Dreams Become Real With Many
Moments of Momentum With Mario Armstrong
Mario Armstrong is a two-time Emmy award winner, lifestyle entrepreneur, creator and motivational speaker with Daymon John’s Shark Group. He’s also the creator and host of the Never Settle Show. This critically acclaimed production has been recognized with an Emmy Award win for “Best Interactivity”, an Emmy Award Nomination for “Best Program Host”, a Digiday Publishing Award nomination for “Best Use of Facebook Live”, a Webby Honoree Award for “Social: Experimental & Innovation”, and an award for “Best Live Show” from the International Academy of Web Television Awards.
In this episode, Mario and Danny sit down and talk about what it means to never settle, how to keep going when you want to quit, the real way to achieve your goals and big dreams, where Mario gets his fierce work ethic, coming back from being broke, and so much more.
This is an episode you will want to take notes on because there is so much value and tips to help you take your life and business to the next level.
Here is some of what you will hear in our conversation:
[4:15] People need to win more people are people that are struggling to get their ideas to get their passion, they give up on themselves too easily, because maybe they haven’t had a good upbringing.
[4:50] I say vulnerability is the new currency. And I keep repeating that over and over because vulnerable, being vulnerable and showing up to be courageous about what you haven’t accomplished or What you’re struggling with, lets other people know that they’re not on an island by themselves.
[13:25] And I’m continuing to be flawed, nobody’s perfect. We’re always going to evolve and try to be better.
[15:42] But if I told you to switch that word, and say, instead of saying, I’m nervous, going to speak on that stage, say, I’m energized to go and speak on that stage, you feel it completely different. Your physiology changes, your chest changes, your breathing changes, you feel completely different just by saying, I’m energized to ask this question, not, I’m nervous, too.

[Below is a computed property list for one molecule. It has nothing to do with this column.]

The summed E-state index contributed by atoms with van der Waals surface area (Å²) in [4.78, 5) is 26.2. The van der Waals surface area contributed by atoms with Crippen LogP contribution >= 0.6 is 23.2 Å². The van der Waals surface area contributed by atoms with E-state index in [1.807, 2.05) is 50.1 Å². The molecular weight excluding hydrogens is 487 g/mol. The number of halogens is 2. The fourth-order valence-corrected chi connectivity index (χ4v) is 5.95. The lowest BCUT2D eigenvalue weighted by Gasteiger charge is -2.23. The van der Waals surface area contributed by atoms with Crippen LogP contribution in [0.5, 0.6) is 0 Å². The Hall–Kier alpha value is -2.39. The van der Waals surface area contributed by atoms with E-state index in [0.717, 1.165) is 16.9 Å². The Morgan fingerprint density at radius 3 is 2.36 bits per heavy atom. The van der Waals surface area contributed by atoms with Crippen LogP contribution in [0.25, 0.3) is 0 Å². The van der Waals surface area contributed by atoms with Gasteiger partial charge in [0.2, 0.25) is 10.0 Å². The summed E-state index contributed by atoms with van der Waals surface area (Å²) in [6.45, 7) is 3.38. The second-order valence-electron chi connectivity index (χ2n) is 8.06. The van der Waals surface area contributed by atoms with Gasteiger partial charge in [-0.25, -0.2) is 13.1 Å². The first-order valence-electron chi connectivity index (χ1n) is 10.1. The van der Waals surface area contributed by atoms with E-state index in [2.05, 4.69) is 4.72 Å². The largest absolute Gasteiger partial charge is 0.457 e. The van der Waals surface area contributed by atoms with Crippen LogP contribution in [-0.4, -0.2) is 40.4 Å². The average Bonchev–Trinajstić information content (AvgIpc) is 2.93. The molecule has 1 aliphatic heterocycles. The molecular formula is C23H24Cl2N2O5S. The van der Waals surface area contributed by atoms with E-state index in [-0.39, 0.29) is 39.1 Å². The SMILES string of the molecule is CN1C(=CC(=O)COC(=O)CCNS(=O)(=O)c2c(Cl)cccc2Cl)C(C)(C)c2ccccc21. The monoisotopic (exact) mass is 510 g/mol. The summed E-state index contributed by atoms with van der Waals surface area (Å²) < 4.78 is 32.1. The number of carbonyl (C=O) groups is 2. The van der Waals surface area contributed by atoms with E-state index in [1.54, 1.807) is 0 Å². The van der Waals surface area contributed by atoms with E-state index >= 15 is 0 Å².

[18:28] And since we did launch with the best that we could do with what we had, we then ended up getting phone calls, getting messages, and ultimately winning an Emmy.
[23:30] That’s nobody wants to talk about this part of the process.
Like, we just had a killer show that changed lives. And I’m packing up the U haul truck and now driving that doggone hoopty from New York to Baltimore, and then taking the stuff out.
[30:13] And when you have the big picture, and you can reverse engineer it when you can see the outcome that you’re trying to get next three, three months, six months, a year, three years when you can see that outcome. When you only vision that outcome, you get overwhelmed. And that’s why some of so many of you quit.
[36:23] And I remember seeing that eviction notice and just wondering like, you know, what is that and having him explained to me what that kind of is and what it meant. But then also to see his mindset is that he still was trying to push on the dream at the same time. And as a kid, I never felt poor. Because the parents do a great job of making you feel like you don’t know what’s going on in their world.
[43:47] And I just remember sitting in a parking lot crying by myself, because I thought I let my family down because I was the one that came up with this genius idea that we can make this dream happen. And so as a black man, and as a father, and as a husband, I felt like, holy crap. Is this what my dad was feeling.
[45:19] I’m flat broke no money and I’m on the Today Show son.
How crazy how what’s the juxtaposition of Oh, Mario’s made it? He’s on today’s show looking at Baltimore boy go. Nah, man, my godmother paid for my daggone train ticket. Today’s show luckily put me up in a hotel that night.
[49:40] You’re never gonna be fully ready to do anything. You just have to do it.
[51:14] And so really, the reason why it wasn’t like she (my wife) really supported my vision is because truth be told, I think she had more of the vision of what she saw me as the and this isn’t like me trying to be Oprah. It was just like what the barometer was, for at the time, she saw me as the Oprah replacement for a younger generation.
[100:11] I don’t want to be the dot. Oh, wow. Like I want my impact to be big enough that it was justifiable for me to be the foreword of your book!
[103:05] And I just really recognized that there was a fourth way to generate some income. And that was based off of sponsorships, and sponsorships. While you still have responsibilities to the sponsor. That’s it. I got responsibilities to one sponsor, who by the way, it’s not actually anyone’s individual money. It’s the company’s money.
[114:58] I say this quote, “When something is important enough, do it even when all the odds are against you.”
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